Morgan State community reacts to university vaccine mandate

Jordan D. Brown, Features Editor

The Morgan State community reacted to the university’s announcement requiring all students, faculty, and staff to be fully vaccinated by Aug. 1 with mixed emotions. Many people voiced their opinions on the university’s decision through social media this past weekend with both support and criticism.

One of the many questions posed by members of the Morgan community is how the university will track those who received their vaccination. Along with the vaccine requirement, the university announced President David Wilson will be organizing a vaccination management team to monitor Morgan’s incoming guidelines, implementation strategy, verification process, and enforcement for the vaccine.

In addition to Morgan requiring vaccinations for the fall semester, the university will also serve as a vaccination clinic for the student body, faculty, staff, and the general public starting April 30. Prior to opening the public clinic, Morgan hosted a student-only vaccination clinic on Wednesday administering Moderna doses.

Marc Smith,  a senior physical education major, received his first dose of the vaccination on Wednesday and said getting his vaccination at Morgan was far more convenient than traveling to his hometown for an appointment.

“I was already planning on getting vaccinated the last two months, but me being on campus and living in Montgomery County, I would have to drive over an hour and that is not convenient because I have class and everything,” Smith said. “It’s on campus, I don’t have to drive over an hour and have to wait in a long line and all that stuff. I can just pull in, get in, and get out. It was convenient.”

Similar to Smith, Kenedi Canteen, a junior nursing major, planned on getting vaccinated before the university announced the requirement. However, Morgan’s vaccine requirement did not come as a surprise to Canteen as she saw several universities start to mandate the vaccine for the fall semester.

“I’m pretty sure all the other schools were going to require it, and it only makes sense because it makes everyone safer,” Canteen said. “I know some people are against the vaccine because it’s new, but I look at it as it’s like any other vaccine that we have required to go back to school.”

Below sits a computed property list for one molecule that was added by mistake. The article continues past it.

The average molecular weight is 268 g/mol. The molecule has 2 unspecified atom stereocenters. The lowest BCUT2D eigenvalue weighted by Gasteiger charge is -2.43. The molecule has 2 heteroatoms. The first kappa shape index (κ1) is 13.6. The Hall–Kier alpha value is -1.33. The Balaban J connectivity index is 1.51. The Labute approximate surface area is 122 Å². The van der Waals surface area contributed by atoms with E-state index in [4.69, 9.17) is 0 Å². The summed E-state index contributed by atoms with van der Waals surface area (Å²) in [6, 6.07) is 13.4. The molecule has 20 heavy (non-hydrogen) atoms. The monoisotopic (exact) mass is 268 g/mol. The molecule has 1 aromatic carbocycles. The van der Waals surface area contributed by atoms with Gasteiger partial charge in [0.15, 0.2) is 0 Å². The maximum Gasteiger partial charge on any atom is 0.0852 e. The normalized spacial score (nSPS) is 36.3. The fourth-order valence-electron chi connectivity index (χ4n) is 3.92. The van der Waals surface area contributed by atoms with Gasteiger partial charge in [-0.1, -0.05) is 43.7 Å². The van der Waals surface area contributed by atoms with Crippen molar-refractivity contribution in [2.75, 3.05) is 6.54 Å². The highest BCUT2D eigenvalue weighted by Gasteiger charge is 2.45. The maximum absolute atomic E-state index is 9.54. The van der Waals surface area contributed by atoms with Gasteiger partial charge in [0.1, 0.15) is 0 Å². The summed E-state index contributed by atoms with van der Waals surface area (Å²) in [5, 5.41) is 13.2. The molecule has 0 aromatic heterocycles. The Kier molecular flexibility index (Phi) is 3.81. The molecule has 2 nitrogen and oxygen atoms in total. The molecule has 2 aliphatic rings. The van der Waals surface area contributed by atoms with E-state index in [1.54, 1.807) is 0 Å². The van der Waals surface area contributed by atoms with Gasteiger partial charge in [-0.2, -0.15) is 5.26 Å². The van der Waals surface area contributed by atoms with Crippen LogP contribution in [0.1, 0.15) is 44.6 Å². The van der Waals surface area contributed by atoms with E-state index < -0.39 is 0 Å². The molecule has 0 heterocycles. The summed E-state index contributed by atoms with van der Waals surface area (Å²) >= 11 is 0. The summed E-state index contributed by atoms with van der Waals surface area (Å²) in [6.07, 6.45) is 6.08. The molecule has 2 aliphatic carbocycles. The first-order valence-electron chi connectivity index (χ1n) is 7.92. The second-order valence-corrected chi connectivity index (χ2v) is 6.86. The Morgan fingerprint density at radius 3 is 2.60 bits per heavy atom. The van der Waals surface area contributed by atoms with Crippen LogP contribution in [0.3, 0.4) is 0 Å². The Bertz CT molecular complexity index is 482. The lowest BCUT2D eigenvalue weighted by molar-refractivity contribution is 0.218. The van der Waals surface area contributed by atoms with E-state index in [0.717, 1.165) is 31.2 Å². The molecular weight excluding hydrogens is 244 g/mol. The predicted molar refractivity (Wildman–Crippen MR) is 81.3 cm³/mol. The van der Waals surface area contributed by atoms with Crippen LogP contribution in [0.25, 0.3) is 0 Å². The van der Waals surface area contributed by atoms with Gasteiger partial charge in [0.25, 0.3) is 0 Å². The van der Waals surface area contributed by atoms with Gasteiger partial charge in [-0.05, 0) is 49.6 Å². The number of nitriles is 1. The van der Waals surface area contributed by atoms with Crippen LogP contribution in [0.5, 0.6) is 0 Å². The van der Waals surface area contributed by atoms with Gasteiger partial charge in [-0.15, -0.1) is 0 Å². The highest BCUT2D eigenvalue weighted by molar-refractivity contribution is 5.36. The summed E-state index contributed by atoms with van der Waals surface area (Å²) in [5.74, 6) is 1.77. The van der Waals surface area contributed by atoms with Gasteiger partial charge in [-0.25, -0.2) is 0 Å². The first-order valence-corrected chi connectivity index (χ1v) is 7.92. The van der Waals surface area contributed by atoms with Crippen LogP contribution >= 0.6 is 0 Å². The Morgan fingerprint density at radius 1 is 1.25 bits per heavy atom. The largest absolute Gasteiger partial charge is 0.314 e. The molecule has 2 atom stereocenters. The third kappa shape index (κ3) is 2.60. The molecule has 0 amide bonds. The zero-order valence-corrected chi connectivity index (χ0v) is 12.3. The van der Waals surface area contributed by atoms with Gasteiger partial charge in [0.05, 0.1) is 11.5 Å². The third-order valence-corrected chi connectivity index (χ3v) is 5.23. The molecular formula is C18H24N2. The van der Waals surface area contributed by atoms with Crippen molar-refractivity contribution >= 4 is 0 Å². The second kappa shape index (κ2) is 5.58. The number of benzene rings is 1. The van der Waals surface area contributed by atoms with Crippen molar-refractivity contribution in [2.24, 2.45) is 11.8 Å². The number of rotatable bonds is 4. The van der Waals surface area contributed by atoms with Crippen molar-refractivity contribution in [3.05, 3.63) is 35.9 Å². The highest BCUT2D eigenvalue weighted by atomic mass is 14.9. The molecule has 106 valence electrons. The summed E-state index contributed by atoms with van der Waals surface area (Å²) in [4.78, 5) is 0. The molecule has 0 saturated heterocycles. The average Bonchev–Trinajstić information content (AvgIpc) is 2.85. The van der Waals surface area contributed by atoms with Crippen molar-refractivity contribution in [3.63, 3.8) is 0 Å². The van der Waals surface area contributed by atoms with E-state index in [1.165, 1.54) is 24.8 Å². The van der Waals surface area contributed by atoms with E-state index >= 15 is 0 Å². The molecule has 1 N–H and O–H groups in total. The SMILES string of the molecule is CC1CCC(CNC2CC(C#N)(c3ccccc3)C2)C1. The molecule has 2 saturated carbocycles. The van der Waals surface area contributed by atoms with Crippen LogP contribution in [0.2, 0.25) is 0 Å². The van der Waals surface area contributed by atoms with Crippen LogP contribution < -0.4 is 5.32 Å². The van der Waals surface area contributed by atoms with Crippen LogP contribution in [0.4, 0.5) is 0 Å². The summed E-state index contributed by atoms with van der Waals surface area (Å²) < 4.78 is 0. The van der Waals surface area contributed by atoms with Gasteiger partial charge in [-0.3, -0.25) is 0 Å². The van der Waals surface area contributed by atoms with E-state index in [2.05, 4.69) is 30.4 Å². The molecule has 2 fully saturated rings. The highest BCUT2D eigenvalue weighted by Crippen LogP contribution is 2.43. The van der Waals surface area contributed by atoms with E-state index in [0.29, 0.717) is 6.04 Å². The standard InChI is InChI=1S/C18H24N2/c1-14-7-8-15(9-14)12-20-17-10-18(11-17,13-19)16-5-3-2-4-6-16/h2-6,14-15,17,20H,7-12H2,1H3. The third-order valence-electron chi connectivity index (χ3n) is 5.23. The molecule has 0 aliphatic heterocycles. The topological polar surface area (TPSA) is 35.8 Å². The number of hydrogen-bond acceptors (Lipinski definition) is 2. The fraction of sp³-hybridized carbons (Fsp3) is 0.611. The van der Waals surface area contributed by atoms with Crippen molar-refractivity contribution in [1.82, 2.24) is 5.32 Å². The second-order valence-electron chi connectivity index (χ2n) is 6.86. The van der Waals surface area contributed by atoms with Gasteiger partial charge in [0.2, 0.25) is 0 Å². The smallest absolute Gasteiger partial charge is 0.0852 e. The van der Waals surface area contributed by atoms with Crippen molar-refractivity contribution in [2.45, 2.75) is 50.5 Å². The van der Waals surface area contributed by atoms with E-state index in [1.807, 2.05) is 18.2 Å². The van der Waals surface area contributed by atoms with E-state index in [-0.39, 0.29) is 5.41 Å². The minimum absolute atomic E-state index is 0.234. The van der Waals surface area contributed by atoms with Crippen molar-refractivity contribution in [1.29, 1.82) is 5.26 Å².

The escalated development of the vaccine was one of Aniyah Thornton’s many concerns about the university’s vaccine requirement. When the news was posted to The Spokesman’s Instagram page Thursday evening, many students, like Thornton, rushed to the comment section to express their thoughts.

A common theme in the comment section from students similar to Thornton was the lack of trust towards the new vaccine, possible side effects in the future, what medical exceptions will be allowed, and the ethics in requiring students to be vaccinated.

“For my comment on Instagram, I just was very disappointed.” Thornton said, “I feel like it’s very unfair for them to make us take a vaccine that was created only a few months ago. I understand people have been dying, but there are so much more we can do besides taking the vaccine. People go to work every day, how do they go to work? They wear a mask. And we can continue wearing these masks until COVID goes away.”

With plans to graduate in December, Thornton will be taking the vaccine so she can return to Morgan in the fall, but if it was up to her, she would not get the vaccine at all.

The fast development of the vaccine has caused a large portion of vaccine hesitancy. While many people are still resisting the vaccine, Canteen believes getting vaccinated is the best option provided for the time being.

“I can understand why they’re hesitant on taking it because it’s relatively new, there’s still some things that are trying to be figured out about the virus,” Canteen said. “But since the virus is constantly changing and we don’t know what the future holds, I feel like it’s best to just take it now and we can eventually move on.”

With more details on the vaccine enforcement to come in the future, everyone on campus is required to be fully vaccinated three weeks before the fall semester begins on Aug. 23.

“If we are serious about coming back together in the fall as a community and returning to near full operations, we have to remove all doubts about safety,” Wilson said in a university press release. “And requiring that everyone on campus is fully vaccinated places us in a stronger position to do so.”